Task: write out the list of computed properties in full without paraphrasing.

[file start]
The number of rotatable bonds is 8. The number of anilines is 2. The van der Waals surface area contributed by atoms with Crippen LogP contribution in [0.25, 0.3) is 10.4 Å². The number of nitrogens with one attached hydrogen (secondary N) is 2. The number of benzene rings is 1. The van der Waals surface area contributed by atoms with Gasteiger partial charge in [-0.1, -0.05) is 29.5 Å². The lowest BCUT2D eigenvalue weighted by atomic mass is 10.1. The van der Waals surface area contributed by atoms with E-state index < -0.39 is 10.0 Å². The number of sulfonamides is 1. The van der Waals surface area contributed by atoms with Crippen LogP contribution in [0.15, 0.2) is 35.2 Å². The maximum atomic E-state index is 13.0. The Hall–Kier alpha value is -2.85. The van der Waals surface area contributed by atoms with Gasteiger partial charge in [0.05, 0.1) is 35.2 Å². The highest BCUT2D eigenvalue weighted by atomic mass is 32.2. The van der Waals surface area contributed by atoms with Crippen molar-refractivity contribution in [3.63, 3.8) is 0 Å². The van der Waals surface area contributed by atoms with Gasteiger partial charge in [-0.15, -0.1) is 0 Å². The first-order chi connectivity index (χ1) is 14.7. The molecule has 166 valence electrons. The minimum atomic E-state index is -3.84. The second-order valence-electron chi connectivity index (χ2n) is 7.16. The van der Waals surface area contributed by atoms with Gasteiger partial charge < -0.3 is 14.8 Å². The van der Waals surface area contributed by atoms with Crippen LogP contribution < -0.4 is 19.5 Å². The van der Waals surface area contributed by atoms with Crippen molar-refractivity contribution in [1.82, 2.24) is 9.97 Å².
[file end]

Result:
The number of rotatable bonds is 8. The number of anilines is 2. The van der Waals surface area contributed by atoms with Crippen LogP contribution in [0.25, 0.3) is 10.4 Å². The number of nitrogens with one attached hydrogen (secondary N) is 2. The number of benzene rings is 1. The van der Waals surface area contributed by atoms with Gasteiger partial charge in [-0.1, -0.05) is 29.5 Å². The lowest BCUT2D eigenvalue weighted by atomic mass is 10.1. The van der Waals surface area contributed by atoms with E-state index < -0.39 is 10.0 Å². The number of sulfonamides is 1. The van der Waals surface area contributed by atoms with Crippen LogP contribution in [0.15, 0.2) is 35.2 Å². The maximum atomic E-state index is 13.0. The Hall–Kier alpha value is -2.85. The van der Waals surface area contributed by atoms with Gasteiger partial charge in [0.05, 0.1) is 35.2 Å². The highest BCUT2D eigenvalue weighted by atomic mass is 32.2. The van der Waals surface area contributed by atoms with Crippen molar-refractivity contribution in [3.63, 3.8) is 0 Å². The van der Waals surface area contributed by atoms with Gasteiger partial charge in [-0.15, -0.1) is 0 Å². The first-order chi connectivity index (χ1) is 14.7. The molecule has 166 valence electrons. The minimum atomic E-state index is -3.84. The second-order valence-electron chi connectivity index (χ2n) is 7.16. The van der Waals surface area contributed by atoms with Gasteiger partial charge < -0.3 is 14.8 Å². The van der Waals surface area contributed by atoms with Crippen LogP contribution < -0.4 is 19.5 Å². The van der Waals surface area contributed by atoms with Crippen molar-refractivity contribution in [1.82, 2.24) is 9.97 Å².